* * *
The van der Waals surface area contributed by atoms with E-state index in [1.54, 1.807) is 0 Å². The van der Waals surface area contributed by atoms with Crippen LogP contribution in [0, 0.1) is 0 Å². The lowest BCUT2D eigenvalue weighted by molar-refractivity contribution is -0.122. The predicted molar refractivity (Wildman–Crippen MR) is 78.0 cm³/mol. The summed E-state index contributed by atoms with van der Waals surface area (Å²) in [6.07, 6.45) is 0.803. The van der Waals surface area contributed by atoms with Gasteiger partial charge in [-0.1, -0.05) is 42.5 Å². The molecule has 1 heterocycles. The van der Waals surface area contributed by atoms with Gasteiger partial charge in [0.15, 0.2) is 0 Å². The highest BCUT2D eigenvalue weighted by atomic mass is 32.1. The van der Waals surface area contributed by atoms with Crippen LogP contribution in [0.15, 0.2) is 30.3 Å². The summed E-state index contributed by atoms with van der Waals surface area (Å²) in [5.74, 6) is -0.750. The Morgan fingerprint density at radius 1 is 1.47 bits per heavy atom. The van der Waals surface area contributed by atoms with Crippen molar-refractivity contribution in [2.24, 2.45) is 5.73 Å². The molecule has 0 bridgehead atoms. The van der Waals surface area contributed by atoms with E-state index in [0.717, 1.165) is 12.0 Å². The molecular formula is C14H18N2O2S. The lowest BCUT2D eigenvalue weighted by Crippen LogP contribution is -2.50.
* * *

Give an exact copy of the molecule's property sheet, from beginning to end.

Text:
The van der Waals surface area contributed by atoms with E-state index in [1.54, 1.807) is 0 Å². The van der Waals surface area contributed by atoms with Crippen LogP contribution in [0, 0.1) is 0 Å². The lowest BCUT2D eigenvalue weighted by molar-refractivity contribution is -0.122. The predicted molar refractivity (Wildman–Crippen MR) is 78.0 cm³/mol. The summed E-state index contributed by atoms with van der Waals surface area (Å²) in [6.07, 6.45) is 0.803. The van der Waals surface area contributed by atoms with Gasteiger partial charge in [-0.1, -0.05) is 42.5 Å². The molecule has 1 heterocycles. The van der Waals surface area contributed by atoms with Gasteiger partial charge in [0.15, 0.2) is 0 Å². The highest BCUT2D eigenvalue weighted by atomic mass is 32.1. The van der Waals surface area contributed by atoms with Crippen LogP contribution in [0.15, 0.2) is 30.3 Å². The summed E-state index contributed by atoms with van der Waals surface area (Å²) in [5.74, 6) is -0.750. The Morgan fingerprint density at radius 1 is 1.47 bits per heavy atom. The van der Waals surface area contributed by atoms with Crippen molar-refractivity contribution in [2.24, 2.45) is 5.73 Å². The molecule has 0 bridgehead atoms. The van der Waals surface area contributed by atoms with E-state index in [0.717, 1.165) is 12.0 Å². The molecular formula is C14H18N2O2S. The lowest BCUT2D eigenvalue weighted by Crippen LogP contribution is -2.50.